But when Sanballat, Tobiah, the Arabs, the Ammonites and the people of Ashdod heard that the repairs to Jerusalem’s walls had gone ahead and that the gaps were being closed, they were very angry. They all plotted together to come and fight against Jerusalem and stir up trouble against it. But we prayed to our God and posted a guard day and night to meet this threat.

10 Meanwhile, the people in Judah said, “The strength of the laborers is giving out, and there is so much rubble that we cannot rebuild the wall.”

11 Also our enemies said, “Before they know it or see us, we will be right there among them and will kill them and put an end to the work.”

12 Then the Jews who lived near them came and told us ten times over, “Wherever you turn, they will attack us.”

13 Therefore I stationed some of the people behind the lowest points of the wall at the exposed places, posting them by families, with their swords, spears and bows. 14 After I looked things over, I stood up and said to the nobles, the officials and the rest of the people, “Don’t be afraid of them. Remember the Lord, who is great and awesome, and fight for your families, your sons and your daughters, your wives and your homes.”

15 When our enemies heard that we were aware of their plot and that God had frustrated it, we all returned to the wall, each to our own work.

16 From that day on, half of my men did the work, while the other half were equipped with spears, shields, bows and armor. The officers posted themselves behind all the people of Judah 17 who were building the wall. Those who carried materials did their work with one hand and held a weapon in the other, 18 and each of the builders wore his sword at his side as he worked. But the man who sounded the trumpet stayed with me.

19 Then I said to the nobles, the officials and the rest of the people, “The work is extensive and spread out, and we are widely separated from each other along the wall. 20 Wherever you hear the sound of the trumpet, join us there. Our God will fight for us!”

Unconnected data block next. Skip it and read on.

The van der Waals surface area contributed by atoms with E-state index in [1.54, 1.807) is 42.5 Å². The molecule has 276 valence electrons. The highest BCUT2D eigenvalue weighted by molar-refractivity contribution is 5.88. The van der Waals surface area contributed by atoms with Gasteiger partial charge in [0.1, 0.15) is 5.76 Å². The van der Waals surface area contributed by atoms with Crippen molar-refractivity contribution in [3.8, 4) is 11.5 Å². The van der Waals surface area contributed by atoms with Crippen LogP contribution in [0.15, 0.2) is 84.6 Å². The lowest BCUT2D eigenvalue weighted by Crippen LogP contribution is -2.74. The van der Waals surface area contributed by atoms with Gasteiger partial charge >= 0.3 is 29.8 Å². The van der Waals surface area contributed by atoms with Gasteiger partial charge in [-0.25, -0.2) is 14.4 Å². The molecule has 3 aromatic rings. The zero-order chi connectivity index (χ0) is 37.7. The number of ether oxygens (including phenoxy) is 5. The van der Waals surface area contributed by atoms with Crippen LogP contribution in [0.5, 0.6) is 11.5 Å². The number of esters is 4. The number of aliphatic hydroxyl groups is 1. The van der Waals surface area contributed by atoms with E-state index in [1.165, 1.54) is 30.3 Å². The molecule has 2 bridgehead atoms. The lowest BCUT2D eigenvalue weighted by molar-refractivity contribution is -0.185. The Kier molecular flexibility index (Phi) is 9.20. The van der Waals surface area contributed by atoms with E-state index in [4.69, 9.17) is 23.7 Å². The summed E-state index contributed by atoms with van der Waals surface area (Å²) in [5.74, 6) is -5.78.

21 So we continued the work with half the men holding spears, from the first light of dawn till the stars came out. 22 At that time I also said to the people, “Have every man and his helper stay inside Jerusalem at night, so they can serve us as guards by night and as workers by day.” 23 Neither I nor my brothers nor my men nor the guards with me took off our clothes; each had his weapon, even when he went for water.

The battle is raging for our marriages and families. Turning over those magazines was a huge push-back against the enemy because I finally realized that my husband and I are on the same team, and have been all along. I was just too insecure to see it.

Fight for your marriage with faith, love and absolute resolve. Being on God’s team, we’re not in this alone. He goes before, and fights for, His children.

Ephesians 6:10-18 – The Armor of God

10 Finally, be strong in the Lord and in his mighty power. 11 Put on the full armor of God, so that you can take your stand against the devil’s schemes.12 For our struggle is not against flesh and blood, but against the rulers, against the authorities, against the powers of this dark world and against the spiritual forces of evil in the heavenly realms. 13 Therefore put on the full armor of God, so that when the day of evil comes, you may be able to stand your ground, and after you have done everything, to stand. 14 Stand firm then, with the belt of truth buckled around your waist, with the breastplate of righteousness in place,15 and with your feet fitted with the readiness that comes from the gospel of peace. 16 In addition to all this, take up the shield of faith, with which you can extinguish all the flaming arrows of the evil one. 17 Take the helmet of salvation and the sword of the Spirit, which is the word of God.

18 And pray in the Spirit on all occasions with all kinds of prayers and requests.With this in mind, be alert and always keep on praying for all the Lord’s people.

Photo credit here

Because I am ready for a change…

A dear friend of mine once summed up a million thoughts I had about being a woman, wife and mom…and we were talking about bras!

She said, “For years I’ve shopped at Wal-Mart for my bras. At checkout, I’d throw the huge bag of dog food on the belt and slap a bra off the rack on top of it–until one day I took the time to have a clothing professional fit me properly. I was wearing bras that were two sizes too small! No wonder the bras I wore were so uncomfortable. They didn’t fit!”

Her word picture is my life.

Fill in bra with so many aspects of who I am and how I think about myself and it’s cause for a serious pause.